Role of Finance Leaders is Specialized in TLD Launches Published in CircleID, June 29, 2011, by Architelos CFO Norbert Grey

When I first entered the domain industry as head of finance and operations at .MOBI, the company had just acquired its licence from ICANN. I did a quick overview of the business environment through a financial lens.

My first impressions were predominantly positive. Sales were generated up front on a cash basis, which put registry operators in an enviable operational cash flow position. Also, there were no accounts receivable concerns due to the top-up nature of funding by registrars. Outsourcing the back-end registry operations meant that we could tie cost of goods sold (COGS) to activity.

But I had a steep learning curve before grasping the minutia of recognizing deferred revenue. Also, there was foreign exchange risk exposure because business operations were partly in the Euro zone while the domain business, like oil, was traded in U.S. dollars.

However, there are more subtle nuances that need to be grasped by the new entrant financial professionals. If they are to provide effective financial leadership to the business and support the management team, they’ll need quality information for decision making in six key areas. I’ll discuss three of them today and the other three in a subsequent post.

While sales and COGS are generated on a cash invoiced basis, it’s vital that the finance professional understand how to recognize the revenue /cost over the life of the domain term. Accounting rules can be complex. Dealing with multiple registrars and domain terms, not to mention numerous price points, will require time and patience for the new TLD financial leader to master. Simple excel spreadsheets won’t do it if you want to have accurate budgets/forecasts—and that’s before the added complexity of renewals kicks in.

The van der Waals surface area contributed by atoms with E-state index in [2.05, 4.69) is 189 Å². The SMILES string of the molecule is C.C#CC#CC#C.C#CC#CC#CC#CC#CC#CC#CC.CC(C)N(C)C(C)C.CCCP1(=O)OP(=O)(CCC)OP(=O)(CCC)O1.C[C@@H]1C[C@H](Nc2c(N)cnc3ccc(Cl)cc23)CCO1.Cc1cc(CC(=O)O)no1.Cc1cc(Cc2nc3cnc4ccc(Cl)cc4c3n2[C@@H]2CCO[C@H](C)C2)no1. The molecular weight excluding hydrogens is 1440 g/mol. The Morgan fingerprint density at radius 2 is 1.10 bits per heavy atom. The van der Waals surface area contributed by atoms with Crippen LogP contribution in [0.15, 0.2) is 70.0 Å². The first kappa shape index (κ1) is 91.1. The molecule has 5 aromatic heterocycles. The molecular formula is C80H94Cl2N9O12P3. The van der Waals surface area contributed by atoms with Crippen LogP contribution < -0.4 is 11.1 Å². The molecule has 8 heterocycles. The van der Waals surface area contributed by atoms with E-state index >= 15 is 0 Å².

From the outset, management reports should be presented on a cash sales and accounting revenue basis. Accounting revenue basis is initially more conservative as revenue is recognised over the life of the domains and not in the month invoiced. However, note the dangers of only reporting under accounting revenue basis. Table 1 illustrates the cash sales vs. accounting sales of a sample TLD launched in Jan 2011.

Cash sales dwarf accounting sales during the Sunrise, Landrush and early General Registration phases. However, as the business becomes more run rate, accounting sales exceed cash sales due to the “slow burner” effect of recognizing revenue of the Sunrise & Landrush periods over the domain’s life. For example, reporting only on an accounting basis in December 2011 might give a distorted view of business performance for the month.

Implementing sales promotion campaigns is a key way of increasing domain sales volumes, especially after the initial high volume launch activity passes. A good sales and marketing manager will put pressure on the management team to run regular promotions. It’s vital that the finance team measure the success of each campaign and understand which tactics work and which don’t. Otherwise, you could be throwing money away. The finance team must take a hands-on role in designing the numerical aspect to the promotion and rigorously perform post-event analysis for management. Your back-end registry provider will report volumes, but this will need to be supplemented by strong business intelligence reporting by finance.

In my next post, I’ll discuss why finance departments must have a hands-on role in a TLD launch, forecasting renewal projections and foreign exchange risk management.

By Norbert Grey, CFO of Architelos. Mr. Grey has served in senior financial roles in both the domain name system (DNS) industry and in the technology and mobile telecommunications industries. Architelos provides TLD application guidance and front-office services for clients in the DNS and IP industry. Mr. Grey can be reached directly at [email protected].

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